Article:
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February 29, 2016

What a 14-Day Return Policy Means on eBay Sometimes

Filed under: Internet,Retail — Edgar (aka MrConsumer) @ 6:14 am

Many people are reluctant to shop at eBay because unlike buying from a retail store, many items are sold by individuals and don’t come with any return privileges. When you are purchasing antiques, for example, it is often hard to tell just from the pictures what the actual condition of the item is, what the flaws are, and even what the true colors are.

So, it certainly can relieve some of that anxiety when you see that an individual seller has a decent return policy. Take for example this one, that offers a 14-day money back guarantee.

eBay returns

When clicking that “details” link, the truth is revealed.


14 day return policy

I accept returns only on items in which I have made a mistake in the listing. It is the buyer’s responsibility to ask any and all pertinant questions about an item prior to bidding. I require immediate notification, (within 24 hours of receipt of the item), of intent to return by the buyer. I do not accept returns for buyer’s remorse or for items that the buyer assumed could be purchased on approval. If you want your friend’s “expert” opinion on a piece, you need to have them view the listing and read the item description prior to bidding. You do not get to do this after receiving the item because this constitutes “buying on approval”. The returned item must be received by me in the same condition it was in when inititally shipped to the buyer.

Basically, what this seller is really saying is that you have no regular return rights, including 14 days to try out the item. You only have a right of return for a misrepresentation and YOU have to pay the return shipping!

That certainly is far different from what the average consumer would understand “14 days money back” to mean. So as with everything we write about in Mouse Print*, you have to read the fine print or you could get snookered.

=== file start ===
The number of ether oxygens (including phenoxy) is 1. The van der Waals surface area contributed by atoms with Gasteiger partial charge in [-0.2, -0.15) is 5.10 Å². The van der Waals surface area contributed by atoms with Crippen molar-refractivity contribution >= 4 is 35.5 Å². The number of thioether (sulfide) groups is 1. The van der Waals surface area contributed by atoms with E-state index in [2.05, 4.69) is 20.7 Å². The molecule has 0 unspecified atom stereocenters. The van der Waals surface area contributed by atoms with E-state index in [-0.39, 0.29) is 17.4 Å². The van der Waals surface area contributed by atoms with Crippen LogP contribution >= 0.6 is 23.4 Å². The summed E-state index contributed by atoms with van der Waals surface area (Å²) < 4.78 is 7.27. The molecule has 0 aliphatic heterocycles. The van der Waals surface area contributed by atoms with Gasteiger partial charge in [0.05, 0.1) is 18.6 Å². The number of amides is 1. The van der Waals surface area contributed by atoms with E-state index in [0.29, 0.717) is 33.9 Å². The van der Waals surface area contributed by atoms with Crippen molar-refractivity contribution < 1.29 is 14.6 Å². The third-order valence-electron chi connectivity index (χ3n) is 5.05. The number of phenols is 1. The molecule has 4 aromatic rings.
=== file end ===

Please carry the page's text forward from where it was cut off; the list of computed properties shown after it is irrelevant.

• • •

February 22, 2016

Sometimes There’s Good News in the Fine Print

Filed under: Autos,Retail — Edgar (aka MrConsumer) @ 6:05 am

With minus nine degree weather in Boston last week, MrConsumer’s 1996 Honda Accord wasn’t so eager to start easily. I wondered if my battery was going bad, then again, it hadn’t been that long ago since it was replaced. Checking the receipt revealed that the battery was purchased at Autozone in mid-March 2013.

A further check of the receipt revealed the warranty terms.


Autozone receipt

The battery, which cost about $119, had a five year warranty but provided for free replacement within the first three years if it was defective. Since we were now at the two years and 11 months mark, MrConsumer hightailed it over to Autozone to have it tested. After a few tense moments when they had difficulty connecting the tester, the readout said “bad battery.” Yeah!

We went back in to process the warranty claim. Half expecting some type of snafu or some hidden charge to surface, I was treated to one pleasant surprise after another. They handed me back $4.10 in cash, explaining that the battery was cheaper today than what I paid three years ago. They pointed to a second receipt that popped out of the register good for a rebate of $20 (via gift card). And the worker said that he was giving me a free five year warranty on the replacement battery (rather than the more common practice of only getting the remaining time from the original battery).

Wow. What great customer service! Hats off to Autozone in Medford, Massachusetts.


• • •

February 8, 2016

Thanks for Nothing #2:
Dollar General Found Selling Obsolete Motor Oil

Filed under: Autos,Retail,Thanks for Nothing — Edgar (aka MrConsumer) @ 6:26 am

Many of us shop at dollar stores because of bargains you can often find there. Sometimes, however, the bargain is no deal.

For example, Dollar General sells quarts of its own brand of motor oil, DG, for $2.50 to $2.75. That is cheaper than the big name brands.

Dollar General oil